China in mourning after cremating ‘people’s premier’ Li Keqiang

An obituary photo of former Chinese premier Li Keqiang is shown on a giant screen in Beijing.

An obituary photo of former Chinese premier Li Keqiang is shown on a giant screen in Beijing. Photo: AP

China lowered the national flag in Beijing’s Tiananmen Square on Thursday amid an outpouring of online grief as the country cremated Li Keqiang, known as “the people’s premier” for his down-to-earth, hands-on leadership.

Li, a former economist and pro-reform leader who served as premier for 10 years before retiring in March, died of a heart attack in Shanghai last Friday. He was 68.

At Li’s funeral at a Beijing cemetery where high-ranking officials and national heroes are laid to rest, President Xi Jinping and his wife, with the six other members of the Communist Party’s Politburo Standing Committee, the highest rung of political power in China, as well as Vice President Han Zheng paid their final respects.

The group stood in silence and took three bows, the official Xinhua news agency reported.

Former president Hu Jintao sent a wreath to express his condolences over Li’s passing, according to Xinhua.

Messages for the late premier flooded social media platforms as Chinese citizens mourned his death.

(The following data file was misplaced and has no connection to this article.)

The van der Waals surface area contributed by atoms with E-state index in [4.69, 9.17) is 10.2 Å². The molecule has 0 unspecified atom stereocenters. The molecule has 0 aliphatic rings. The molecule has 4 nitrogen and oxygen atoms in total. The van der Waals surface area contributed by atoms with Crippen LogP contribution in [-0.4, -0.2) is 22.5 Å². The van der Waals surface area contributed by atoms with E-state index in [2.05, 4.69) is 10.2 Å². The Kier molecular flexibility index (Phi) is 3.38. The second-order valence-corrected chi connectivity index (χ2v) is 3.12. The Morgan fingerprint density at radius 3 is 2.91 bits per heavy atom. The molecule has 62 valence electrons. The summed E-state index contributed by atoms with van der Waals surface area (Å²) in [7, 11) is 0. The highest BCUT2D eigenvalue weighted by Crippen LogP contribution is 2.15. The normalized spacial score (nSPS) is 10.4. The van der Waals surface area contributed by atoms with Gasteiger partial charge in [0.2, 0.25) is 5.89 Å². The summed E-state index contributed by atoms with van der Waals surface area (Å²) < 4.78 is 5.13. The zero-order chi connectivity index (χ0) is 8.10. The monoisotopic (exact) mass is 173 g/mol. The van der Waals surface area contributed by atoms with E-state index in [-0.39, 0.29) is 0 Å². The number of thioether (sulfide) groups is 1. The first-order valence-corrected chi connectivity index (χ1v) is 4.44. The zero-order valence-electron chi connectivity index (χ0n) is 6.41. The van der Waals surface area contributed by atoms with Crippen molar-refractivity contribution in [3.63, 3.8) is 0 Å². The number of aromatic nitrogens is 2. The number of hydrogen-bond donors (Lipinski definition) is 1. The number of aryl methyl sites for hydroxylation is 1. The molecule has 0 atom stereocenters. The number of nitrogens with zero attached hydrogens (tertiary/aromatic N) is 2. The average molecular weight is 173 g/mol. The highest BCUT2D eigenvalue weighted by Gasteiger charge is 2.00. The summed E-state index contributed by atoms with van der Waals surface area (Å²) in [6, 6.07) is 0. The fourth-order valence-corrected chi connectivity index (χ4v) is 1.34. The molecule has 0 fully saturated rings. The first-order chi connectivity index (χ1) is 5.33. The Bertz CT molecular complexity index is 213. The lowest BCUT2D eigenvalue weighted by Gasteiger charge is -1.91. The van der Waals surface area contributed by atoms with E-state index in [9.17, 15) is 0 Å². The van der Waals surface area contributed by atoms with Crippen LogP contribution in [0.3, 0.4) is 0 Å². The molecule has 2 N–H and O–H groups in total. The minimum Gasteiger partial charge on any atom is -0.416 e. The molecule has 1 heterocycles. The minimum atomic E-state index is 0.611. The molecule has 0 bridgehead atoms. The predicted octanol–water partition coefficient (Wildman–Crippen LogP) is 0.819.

On popular social media platform Weibo, which replaced its ‘like’ button with a chrysanthemum flower symbolising mourning on related posts, tens of thousands of people left comments bidding Li farewell on a Thursday post by China’s national broadcaster.

Li was the top trending topic on Weibo. The hashtag for his mourning drew 430 million views.

A Beijinger surnamed Gao said Li will be remembered for his contributions to the nation.

“It can be said that he has made a great contribution to people’s lives, to the improvement of living standards. In the recent pandemic, the premier always rushed to the front line,” Gao said.

Once viewed as a Communist Party leadership contender, Li was sidelined in recent years, analysts and diplomats said, as Xi tightened his grip on economic policymaking.

Photographs of Li were shared on Weibo by Xinhua news agency, including those of him with Xi, Hu and former leader Jiang Zemin.

There were also photographs of Li interacting with ordinary Chinese people in the 2000s as well as one of him clambering over rubble in a disaster-stricken zone after a major earthquake in Sichuan in southwest China.

“It still feels a bit unreal, because I feel like he’s a good premier and suddenly he’s gone,” said a 24-year-old Beijing-based lawyer surnamed Wan.

“And then I also feel sad for him because he was not yet old.”


Topics: China
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